It has been one year since Dilma Rousseff was elected the first woman President of Brazil. During that period, her choices regarding the appointment of her government ministers have been the subject of mockeries. Why? Not less than 8 senior ministers have had to resign after allegations of involvement in corruption cases – for most cases.
Timeline of the 8 ministers who resigned from office since President Rousseff’s election (as of February 10, 2012 – subject to more corruption cases coming to light…):
- January 1, 2011, Dilma Rousseff assumed office as President of Brazil.
- June 7, 2011, Antonio Palocci, Rousseff’s Chief of Staff [read this article by BBC News].
- July 6, 2011, Alfredo Nascimento, Transport Minister [read this article by BBC News].
- August 4, 2011, Nelson Jobim, Defense Minister (note: Nelson Jobim resigned after “only” criticising some of his colleagues in an interview he gave to a Brazilian magazine) [read this article by BBC News].
- August 17, 2011, Wagner Rossi, Agriculture Minister [read this article by BBC News].
- September 14, 2011, Pedro Novais, Tourism Minister [read this article by BBC News].
- October 26, 2011, Orlando Silva, Sport Minister (also in charge of the FIFA World Cup 2014) [read this article by BBC News].
- December 4, 2011, Carlos Lupi, Labour Minister [read this article by BBC News].
- February 2, 2012, Mario Negromonte, Minister of Cities [read this article by Wall Street Journal].
“DON’T GET CAUGHT” GUIDE
What is quite interesting is that they all followed the same pattern (note: all but Nelson Jobim for the reason above mentioned), just as if there was some kind of guidelines book in every government ministers’ desk drawers in Brazil, a “Ministers in Trouble Guidelines for Dummies”:
1. Refuse to comment the claims when asked by the media;
2. Deny any involvement if the journalists insist on the case;
3. Tell everyone you won’t resign anyway and that you have the full support of the President, even though the President has not said anything yet (it’s your chance to force the President to support you publically – that could save your head from the chop!);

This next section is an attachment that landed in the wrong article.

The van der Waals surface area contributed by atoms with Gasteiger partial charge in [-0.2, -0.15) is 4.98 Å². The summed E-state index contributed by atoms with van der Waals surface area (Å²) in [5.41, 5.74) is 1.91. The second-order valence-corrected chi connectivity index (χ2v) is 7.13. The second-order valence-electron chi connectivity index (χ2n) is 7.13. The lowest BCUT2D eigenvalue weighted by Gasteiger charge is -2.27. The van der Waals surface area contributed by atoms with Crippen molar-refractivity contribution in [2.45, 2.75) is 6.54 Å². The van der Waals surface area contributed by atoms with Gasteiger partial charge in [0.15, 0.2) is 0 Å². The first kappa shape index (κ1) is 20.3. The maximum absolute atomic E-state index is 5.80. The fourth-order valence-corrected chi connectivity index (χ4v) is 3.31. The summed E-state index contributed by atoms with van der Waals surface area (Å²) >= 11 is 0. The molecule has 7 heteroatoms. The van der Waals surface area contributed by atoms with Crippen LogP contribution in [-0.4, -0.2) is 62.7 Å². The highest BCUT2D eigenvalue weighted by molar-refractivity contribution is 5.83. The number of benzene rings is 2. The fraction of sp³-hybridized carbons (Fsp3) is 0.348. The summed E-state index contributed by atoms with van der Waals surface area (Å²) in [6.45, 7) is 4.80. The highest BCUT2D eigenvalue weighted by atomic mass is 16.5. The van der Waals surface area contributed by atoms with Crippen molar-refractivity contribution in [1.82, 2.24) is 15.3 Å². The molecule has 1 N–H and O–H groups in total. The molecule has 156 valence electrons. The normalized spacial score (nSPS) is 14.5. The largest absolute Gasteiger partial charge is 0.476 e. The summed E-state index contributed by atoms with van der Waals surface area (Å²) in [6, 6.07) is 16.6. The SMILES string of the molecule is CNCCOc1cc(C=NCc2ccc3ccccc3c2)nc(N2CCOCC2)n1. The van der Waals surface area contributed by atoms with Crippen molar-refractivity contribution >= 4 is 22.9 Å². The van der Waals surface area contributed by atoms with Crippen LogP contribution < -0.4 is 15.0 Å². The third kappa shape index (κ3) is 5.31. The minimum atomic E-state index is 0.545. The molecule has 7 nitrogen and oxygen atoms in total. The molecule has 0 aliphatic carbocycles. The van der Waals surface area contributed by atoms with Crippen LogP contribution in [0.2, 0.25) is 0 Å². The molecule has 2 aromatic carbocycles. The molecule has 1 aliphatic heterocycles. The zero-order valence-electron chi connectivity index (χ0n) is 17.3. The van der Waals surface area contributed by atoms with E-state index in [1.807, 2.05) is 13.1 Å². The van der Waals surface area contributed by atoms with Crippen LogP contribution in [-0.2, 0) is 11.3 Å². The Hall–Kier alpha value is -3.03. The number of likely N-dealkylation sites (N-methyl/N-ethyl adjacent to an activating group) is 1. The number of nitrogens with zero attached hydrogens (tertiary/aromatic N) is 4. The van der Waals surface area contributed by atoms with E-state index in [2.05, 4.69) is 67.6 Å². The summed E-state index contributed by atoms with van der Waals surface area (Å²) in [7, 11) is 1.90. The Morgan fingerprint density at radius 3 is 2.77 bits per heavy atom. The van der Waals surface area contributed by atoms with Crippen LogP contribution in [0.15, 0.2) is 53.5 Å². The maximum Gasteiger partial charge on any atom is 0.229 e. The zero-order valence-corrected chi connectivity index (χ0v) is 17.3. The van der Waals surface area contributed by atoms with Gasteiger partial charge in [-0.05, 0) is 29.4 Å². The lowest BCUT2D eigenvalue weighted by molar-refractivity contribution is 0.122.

4. Tell everyone that you have more important thing to do for the Nation and for the People of Brazil than answer obviously politically motivated trap questions;
5. If nobody believes you and more arguments or proofs come to light about the case, ignore the media frenzy and don’t speak to the media;
6. Face the Boss. Meet with the President and explain what you actually did (you know the President will need some very convincing arguments to believe you);
7. If the President doesn’t believe you, or thinks that the government’s reputation is at stake, you will have no choice but resign.
8. When announcing your resignation from government, play the victim, look sad and miserable. Tell the journalists that you have nothing to worry about and that you only resign to clear your name. Don’t forget to insist again and again that the allegations are obviously politically motivated.
9. Don’t worry, in a couple of months people will have forgotten about your case. You will then be able to resurface into politics…
CORRUPTION: A CANCER TO SOCIETY
Brazil’s corrupted politicians should either be more subtle and careful to hide their awful deeds, so that journalists can’t figure out what they have done and humiliate them when the cases become public knowledge, or… simply not accept any kind of bribes or either get involved in any sort of corruption or money laundry story.
The second option is obviously more difficult for power and money, it seems, are the fuel of Brasilia’s politics, whatever political party is in power or in the opposition. (note: Brasilia is the federal capital of Brazil and the seat of all three branches of the Brazilian government)
Brazil’s reputation as a country that cannot control corruption is tarnishing everything else the country has to offer. In Brazil and elsewhere in the world, politicians are the decision-makers, the brains of a country. They ought to lead by example. They get involved in dirty tricks instead.
Corruption is a cancer to society, and when the brains get infected, it’s the whole society that suffers and it endangers democracy.
THE NEW FOCUS ON TWITTER AND FREE-SPEECH BAN
When one thinks that the Brazilian government would really focus on fighting efficiently against corruption within the cabinet, the National congress and the whole of the political elite, it actually focuses on ridiculous, and potentially dangerous, matters.
Example: it was announced this week by Carlos Eduardo Rodrigues Alves, a spokesman for the Brazilian federal prosecutor’s office, through O Globo Newspaper that an injunction request was filed last Monday by the Brazilian government to stop Twitter users from alerting drivers of police operations on the roads, such as speed traps or drunk-driving checkpoints. The government claims that Twitter users compromise the efforts made by the authorities to reduce traffic accidents, drink-driving, and the transportation of drugs and weapons. The spokesman added that a judge was expected to announce within days whether the order will be ordered against Twitter users (anyone who would violate the injunction could receive a 500,000 Brazilian Reais fine, i.e. about £185,000).
Thus, Brazil would become the first country in the world to censor Tweets on the internet! This facility means that Brazil would be the first country in the world to silence its people on a social network, sparking alarm among free-speech activists who fear the government could use it to silence any kind of opposition.
If corruption is a cancer to society, censorship is a man-made virus that despots and other dictators have used, and still use, to rule and oppress their people. ANY kind of censorship endangers democracy!
- O Globo Newspaper.
- BBC News.
- Wall Street Journal.